Consumer confidence improved in December to its best level in six months and its second highest level since the start of 2008, according to Richard T. Curtin, director of Thomson Reuters/University of Michigan Surveys of Consumers.
The gain was due to improved employment expectations that made consumers more willing to spend and adopt more favorable prospects for the overall economy, the December report said. Consumers reported much more favorable news about recent changes in the job situation, and more frequently expected the unemployment rate to decline during the year ahead.
“Lessening job uncertainty pushed buying plans for household durables up to their highest level in three years," Curtin said. "While holiday sales benefited from the improvements recorded in the past two months, combined with the recent passage of the tax legislation, consumer spending can be expected to increase in 2011. Nonetheless, consumers’ views of their financial situations have remained quite negative due to the widespread expectation of stagnant incomes."
However the current state of consumers’ financial situations remains grim, the report says. Just 23 percent reported recent gains in their finances, unchanged from last December, as twice as many consumers reported income declines as income advances. Just one-in-four consumers expected their finances to improve in the year ahead, which has remained unchanged for the past six months.
“The majority of consumers anticipated no income increases during the year ahead, as they have for a record 24 consecutive months. Income constrained consumers favored price discounts, as half of all consumers cited the availability of price discounts on household durables, and two-thirds of all consumers cited discounts on either prices or interest rates on vehicle purchases,” the report said.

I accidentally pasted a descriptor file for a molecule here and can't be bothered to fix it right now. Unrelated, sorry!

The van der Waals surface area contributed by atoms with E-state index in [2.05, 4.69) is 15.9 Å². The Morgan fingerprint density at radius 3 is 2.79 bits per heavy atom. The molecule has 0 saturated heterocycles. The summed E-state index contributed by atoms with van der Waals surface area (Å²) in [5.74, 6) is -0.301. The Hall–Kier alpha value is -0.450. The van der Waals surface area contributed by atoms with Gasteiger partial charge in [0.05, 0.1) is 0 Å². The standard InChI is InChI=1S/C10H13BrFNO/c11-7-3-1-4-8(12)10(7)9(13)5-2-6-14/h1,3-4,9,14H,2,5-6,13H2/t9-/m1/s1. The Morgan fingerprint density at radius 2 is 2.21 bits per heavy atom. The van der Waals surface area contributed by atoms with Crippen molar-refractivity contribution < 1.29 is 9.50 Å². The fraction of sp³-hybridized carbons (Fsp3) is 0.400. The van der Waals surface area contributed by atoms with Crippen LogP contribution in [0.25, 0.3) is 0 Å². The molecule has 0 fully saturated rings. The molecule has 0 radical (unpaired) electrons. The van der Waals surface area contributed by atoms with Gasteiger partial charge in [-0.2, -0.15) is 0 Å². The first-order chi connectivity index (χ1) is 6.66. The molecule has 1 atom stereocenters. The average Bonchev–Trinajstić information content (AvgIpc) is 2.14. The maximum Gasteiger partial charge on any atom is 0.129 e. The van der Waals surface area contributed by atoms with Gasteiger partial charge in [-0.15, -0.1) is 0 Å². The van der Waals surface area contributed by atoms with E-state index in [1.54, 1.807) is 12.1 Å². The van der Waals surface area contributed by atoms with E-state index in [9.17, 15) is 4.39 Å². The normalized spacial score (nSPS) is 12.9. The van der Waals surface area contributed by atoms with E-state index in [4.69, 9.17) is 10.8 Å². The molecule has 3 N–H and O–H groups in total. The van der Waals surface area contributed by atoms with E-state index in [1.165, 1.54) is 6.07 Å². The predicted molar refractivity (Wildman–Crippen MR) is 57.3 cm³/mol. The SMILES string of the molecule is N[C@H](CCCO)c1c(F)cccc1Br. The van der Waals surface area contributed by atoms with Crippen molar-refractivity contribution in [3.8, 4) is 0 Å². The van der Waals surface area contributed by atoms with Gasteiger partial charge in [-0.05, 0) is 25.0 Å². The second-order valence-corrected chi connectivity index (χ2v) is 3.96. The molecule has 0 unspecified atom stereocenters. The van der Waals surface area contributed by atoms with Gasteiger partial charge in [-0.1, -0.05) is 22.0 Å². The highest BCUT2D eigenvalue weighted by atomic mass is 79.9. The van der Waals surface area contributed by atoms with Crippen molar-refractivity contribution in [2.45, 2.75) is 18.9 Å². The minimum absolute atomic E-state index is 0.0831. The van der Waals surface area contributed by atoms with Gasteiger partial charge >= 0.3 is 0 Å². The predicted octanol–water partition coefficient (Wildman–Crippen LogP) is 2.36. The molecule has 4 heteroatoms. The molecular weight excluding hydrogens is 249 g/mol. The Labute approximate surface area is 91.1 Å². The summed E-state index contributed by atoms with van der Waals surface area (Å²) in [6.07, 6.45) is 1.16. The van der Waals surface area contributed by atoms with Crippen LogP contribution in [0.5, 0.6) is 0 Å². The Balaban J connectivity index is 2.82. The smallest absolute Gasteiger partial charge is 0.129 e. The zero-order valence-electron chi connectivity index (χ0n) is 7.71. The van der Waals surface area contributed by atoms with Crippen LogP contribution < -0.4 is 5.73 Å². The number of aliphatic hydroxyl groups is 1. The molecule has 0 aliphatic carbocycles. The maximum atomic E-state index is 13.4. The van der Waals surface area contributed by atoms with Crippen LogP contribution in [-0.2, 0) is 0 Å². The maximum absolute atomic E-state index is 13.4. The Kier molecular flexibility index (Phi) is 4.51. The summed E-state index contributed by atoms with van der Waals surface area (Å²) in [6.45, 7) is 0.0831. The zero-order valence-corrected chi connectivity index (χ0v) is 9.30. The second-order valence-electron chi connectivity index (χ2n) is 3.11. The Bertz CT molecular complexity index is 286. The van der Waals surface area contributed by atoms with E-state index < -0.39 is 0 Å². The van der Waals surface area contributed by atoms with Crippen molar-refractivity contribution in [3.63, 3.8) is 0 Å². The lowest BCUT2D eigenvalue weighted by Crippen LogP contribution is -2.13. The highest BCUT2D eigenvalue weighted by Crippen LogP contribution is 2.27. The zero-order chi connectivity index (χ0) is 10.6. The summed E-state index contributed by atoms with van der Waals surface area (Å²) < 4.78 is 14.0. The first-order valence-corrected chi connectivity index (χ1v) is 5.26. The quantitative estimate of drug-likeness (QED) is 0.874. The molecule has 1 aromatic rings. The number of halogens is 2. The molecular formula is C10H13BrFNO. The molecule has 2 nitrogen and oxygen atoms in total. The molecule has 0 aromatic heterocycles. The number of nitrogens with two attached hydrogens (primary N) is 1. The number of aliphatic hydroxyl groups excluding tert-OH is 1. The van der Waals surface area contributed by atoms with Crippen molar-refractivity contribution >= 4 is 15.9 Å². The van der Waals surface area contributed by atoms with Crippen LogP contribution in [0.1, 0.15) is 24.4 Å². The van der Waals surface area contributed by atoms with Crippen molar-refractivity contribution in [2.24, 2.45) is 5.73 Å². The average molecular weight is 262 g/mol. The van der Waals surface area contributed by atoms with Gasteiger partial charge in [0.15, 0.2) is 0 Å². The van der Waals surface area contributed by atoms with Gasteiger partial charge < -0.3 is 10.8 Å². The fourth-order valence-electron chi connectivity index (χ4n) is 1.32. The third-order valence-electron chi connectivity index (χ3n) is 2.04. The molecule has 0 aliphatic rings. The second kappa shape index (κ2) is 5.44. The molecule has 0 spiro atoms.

The Consumer Sentiment Index was 74.5 in the December 2010 survey, up from 71.6 in November and 67.7 in October. While gains over November were recorded by both the Current Conditions Index (+3.9%) and Expectations Index (+4.2%), the entire year-over-year gain was in the Current Conditions Index (up by 9.4%). This gain was mainly due to more favorable buying plans for durables. The Expectations Index, a component of the Index of Leading Economic Indicators, worsened during the past year (-2.0%), primarily due to weaker personal financial prospects.
“The best holiday gift to consumers was news that job gains were on the horizon. Compared with the more favorable prospects for the overall economy, consumers have maintained a very cautious outlook for their own finances. They have good cause to be cautious. This was the second time in 2010 that news of job gains prompted a rally in confidence,” the study said.
“ Indeed, consumers voiced nearly the same confidence at the end of 2010 as at the start of the year. Given the prominent role of government policies in the reversal and recovery, the coming battles on how to close the deficit will have a significant impact on confidence in 2011 and beyond.”